But, why have a question mark, you might ask, in this specific part of the novel? Well, probably (scholars have suggested) because Leopold is on his way to collect and to read a letter. His wife (Molly) is having an affair of course, with the jaunty or even cocky character of Blazes Boylan) But so is poor Bloom himself, involved in a less satisfactory, in fact rather half-arsed, furtive sort of “relationship” one which seems to place almost entirely by letter. In fact, as I understood it there’s the impression poor Leopold is even the victim of a sort of “Romantic letter” confidence trick, and is being milked for cash. But in any case, this is not relevant at this point. What matters is that Bloom wants the letter badly and is one his way to collect it and then to read it. So, he is excited, burning with curiosity, agitated, even aroused. He wants to know: Will the letter be there? – and – What will she say this time? Hence his route, forming “questions” on the map.
In later 20th century literature, other writers, like the Oulipo group in France, were inspired by Joyce to play out similar games- notably the singular, endlessly playful genius of Georges Perec. (below)
Perec’s greatest novel, “Life: a User’s Manual” features an invisible eye, wandering around a block of Paris flats. But each move through the apartment block follows the L-Shaped movement of a knight, from a game of chess.
It’s an apt device, in a dazzling novel packed with plots and ploys, and where the clef for this very special roman is a cruel trick, played out by means of an other puzzle, a jigsaw puzzle.
As for Mr. Joyce, he boasted, famously, that we would all be studying his novel for a hundred years or more.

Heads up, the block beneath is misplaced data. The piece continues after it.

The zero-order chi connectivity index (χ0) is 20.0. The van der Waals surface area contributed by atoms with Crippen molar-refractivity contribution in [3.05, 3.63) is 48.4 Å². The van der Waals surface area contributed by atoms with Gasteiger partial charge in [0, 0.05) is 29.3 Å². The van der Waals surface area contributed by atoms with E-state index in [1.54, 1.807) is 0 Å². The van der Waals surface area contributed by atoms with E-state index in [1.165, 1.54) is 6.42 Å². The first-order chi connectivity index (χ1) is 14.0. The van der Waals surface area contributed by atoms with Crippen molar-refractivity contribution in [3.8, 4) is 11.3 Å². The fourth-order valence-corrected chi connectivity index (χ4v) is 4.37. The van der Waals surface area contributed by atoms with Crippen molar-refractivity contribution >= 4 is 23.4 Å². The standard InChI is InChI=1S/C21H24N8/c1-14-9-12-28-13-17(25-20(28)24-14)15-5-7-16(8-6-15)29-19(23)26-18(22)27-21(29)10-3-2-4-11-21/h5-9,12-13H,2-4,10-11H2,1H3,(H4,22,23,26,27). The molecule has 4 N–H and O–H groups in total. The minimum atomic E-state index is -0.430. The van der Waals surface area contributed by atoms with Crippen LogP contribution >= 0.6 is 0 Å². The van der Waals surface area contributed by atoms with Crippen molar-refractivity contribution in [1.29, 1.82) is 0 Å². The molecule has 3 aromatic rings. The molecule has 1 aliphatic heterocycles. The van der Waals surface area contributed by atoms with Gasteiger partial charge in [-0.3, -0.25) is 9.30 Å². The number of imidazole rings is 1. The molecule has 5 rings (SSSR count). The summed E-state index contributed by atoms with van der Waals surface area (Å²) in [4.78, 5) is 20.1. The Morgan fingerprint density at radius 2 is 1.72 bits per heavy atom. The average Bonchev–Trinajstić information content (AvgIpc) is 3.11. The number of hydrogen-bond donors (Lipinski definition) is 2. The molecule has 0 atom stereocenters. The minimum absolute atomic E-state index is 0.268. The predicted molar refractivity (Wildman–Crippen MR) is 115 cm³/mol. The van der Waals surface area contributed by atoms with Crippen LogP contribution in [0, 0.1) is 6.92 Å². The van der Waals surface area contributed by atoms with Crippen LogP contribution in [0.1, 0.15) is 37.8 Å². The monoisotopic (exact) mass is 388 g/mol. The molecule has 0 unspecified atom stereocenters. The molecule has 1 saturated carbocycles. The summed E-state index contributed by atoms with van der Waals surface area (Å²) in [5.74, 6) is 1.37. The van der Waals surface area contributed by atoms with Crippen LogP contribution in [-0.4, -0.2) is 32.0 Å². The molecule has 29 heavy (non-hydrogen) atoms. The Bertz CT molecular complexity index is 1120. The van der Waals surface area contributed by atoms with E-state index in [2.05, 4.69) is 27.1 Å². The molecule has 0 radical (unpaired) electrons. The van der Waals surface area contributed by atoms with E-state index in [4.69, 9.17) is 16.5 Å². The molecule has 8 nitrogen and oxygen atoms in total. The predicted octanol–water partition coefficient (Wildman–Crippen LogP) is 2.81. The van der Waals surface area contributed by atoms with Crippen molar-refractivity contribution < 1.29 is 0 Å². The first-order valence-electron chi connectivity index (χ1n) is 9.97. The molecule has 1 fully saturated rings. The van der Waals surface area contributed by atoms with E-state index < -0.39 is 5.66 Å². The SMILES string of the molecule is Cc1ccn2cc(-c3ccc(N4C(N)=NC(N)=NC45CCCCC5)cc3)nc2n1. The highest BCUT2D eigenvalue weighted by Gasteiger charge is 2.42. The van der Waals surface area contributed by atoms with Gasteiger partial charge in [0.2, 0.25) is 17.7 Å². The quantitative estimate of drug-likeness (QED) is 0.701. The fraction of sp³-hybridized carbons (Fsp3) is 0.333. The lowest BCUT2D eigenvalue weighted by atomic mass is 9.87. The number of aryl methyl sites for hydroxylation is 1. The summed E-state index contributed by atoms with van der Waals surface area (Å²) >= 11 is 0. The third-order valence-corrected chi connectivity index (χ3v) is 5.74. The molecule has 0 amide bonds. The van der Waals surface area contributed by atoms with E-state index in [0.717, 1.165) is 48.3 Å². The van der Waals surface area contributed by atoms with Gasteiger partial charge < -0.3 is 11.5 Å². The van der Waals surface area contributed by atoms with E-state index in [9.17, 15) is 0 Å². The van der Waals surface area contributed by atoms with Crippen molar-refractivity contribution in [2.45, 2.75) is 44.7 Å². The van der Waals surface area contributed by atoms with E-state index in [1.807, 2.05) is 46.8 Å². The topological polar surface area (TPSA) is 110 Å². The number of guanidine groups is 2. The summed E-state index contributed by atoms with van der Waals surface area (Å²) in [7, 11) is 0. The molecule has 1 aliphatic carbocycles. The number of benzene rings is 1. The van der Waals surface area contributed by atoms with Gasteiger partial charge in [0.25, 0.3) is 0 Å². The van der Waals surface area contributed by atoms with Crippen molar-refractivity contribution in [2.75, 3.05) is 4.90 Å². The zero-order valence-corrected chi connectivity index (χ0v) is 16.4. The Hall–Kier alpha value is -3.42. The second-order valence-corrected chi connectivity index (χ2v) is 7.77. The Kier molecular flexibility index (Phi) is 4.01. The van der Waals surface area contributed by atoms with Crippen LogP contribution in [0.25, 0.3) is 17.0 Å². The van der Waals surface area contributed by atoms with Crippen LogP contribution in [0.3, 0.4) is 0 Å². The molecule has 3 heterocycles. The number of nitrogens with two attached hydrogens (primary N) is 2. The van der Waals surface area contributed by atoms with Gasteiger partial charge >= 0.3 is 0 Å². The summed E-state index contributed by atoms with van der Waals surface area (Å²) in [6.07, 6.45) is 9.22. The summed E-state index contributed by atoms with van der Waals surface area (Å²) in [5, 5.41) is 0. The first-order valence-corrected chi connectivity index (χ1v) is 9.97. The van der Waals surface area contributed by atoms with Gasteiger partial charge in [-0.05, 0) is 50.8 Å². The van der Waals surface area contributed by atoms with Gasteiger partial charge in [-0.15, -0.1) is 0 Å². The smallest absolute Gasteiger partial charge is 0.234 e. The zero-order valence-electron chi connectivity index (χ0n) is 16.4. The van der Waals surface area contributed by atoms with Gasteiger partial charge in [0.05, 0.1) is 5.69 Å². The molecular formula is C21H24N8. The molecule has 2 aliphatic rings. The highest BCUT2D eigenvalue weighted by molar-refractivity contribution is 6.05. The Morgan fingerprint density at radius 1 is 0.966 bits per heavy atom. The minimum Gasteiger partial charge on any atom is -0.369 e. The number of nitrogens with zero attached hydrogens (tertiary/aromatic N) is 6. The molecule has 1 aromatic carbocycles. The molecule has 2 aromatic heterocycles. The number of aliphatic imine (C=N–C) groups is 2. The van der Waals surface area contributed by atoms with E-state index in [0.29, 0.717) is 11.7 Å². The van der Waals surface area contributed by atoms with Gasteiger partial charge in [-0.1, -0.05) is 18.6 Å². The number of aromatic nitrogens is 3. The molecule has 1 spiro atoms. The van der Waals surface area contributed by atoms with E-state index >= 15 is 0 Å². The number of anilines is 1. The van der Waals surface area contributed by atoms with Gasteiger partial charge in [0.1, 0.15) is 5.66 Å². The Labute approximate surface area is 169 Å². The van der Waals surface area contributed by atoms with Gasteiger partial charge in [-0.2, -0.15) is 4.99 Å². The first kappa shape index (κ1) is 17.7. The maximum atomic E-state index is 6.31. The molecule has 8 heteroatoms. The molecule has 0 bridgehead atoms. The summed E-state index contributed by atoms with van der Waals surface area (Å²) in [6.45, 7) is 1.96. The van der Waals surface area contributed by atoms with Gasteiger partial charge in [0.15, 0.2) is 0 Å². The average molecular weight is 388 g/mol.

Even that may turn out to be a cautious estimate.
If you would like to join me on one of my walks around Dublin some time, we organise two types of walks. the first is public walks, on fixed dates, that everyone can join in, but these only happen 2-3 times per month. And we also also supply private tours, that you can simply buy off the website, by pressing our famous green “Buy Now” Button.
All the information you need, and that green button, is on our other website, Dublin Decoded (dot com) You’ll find walking this great city is the best way to learn about it. Even better than drawing a map, although we use those plenty too! We hope to see you some time in Dublin.
Arran Henderson | Dublin Decoded.
Thank you for visiting and reading. if you enjoyed the piece above, please leave a comment. It’s always nice to hear from readers.
Sources / suggested Further Reading and Seeing.
the official website of cult US writer Chuck Palaniuk turned out to have a pretty good introduction to Perec’s wonderful book Life; A User’s Manuel. Or best of all of course, read the book yourself. You’ll never regret it.
See the website Socks for a wonderful collection of maps, diagrams, photos, postcards and other art works connected with Perec’s novel.
And finally, here’s the link to the excellent Boston College mapping Ulysses project.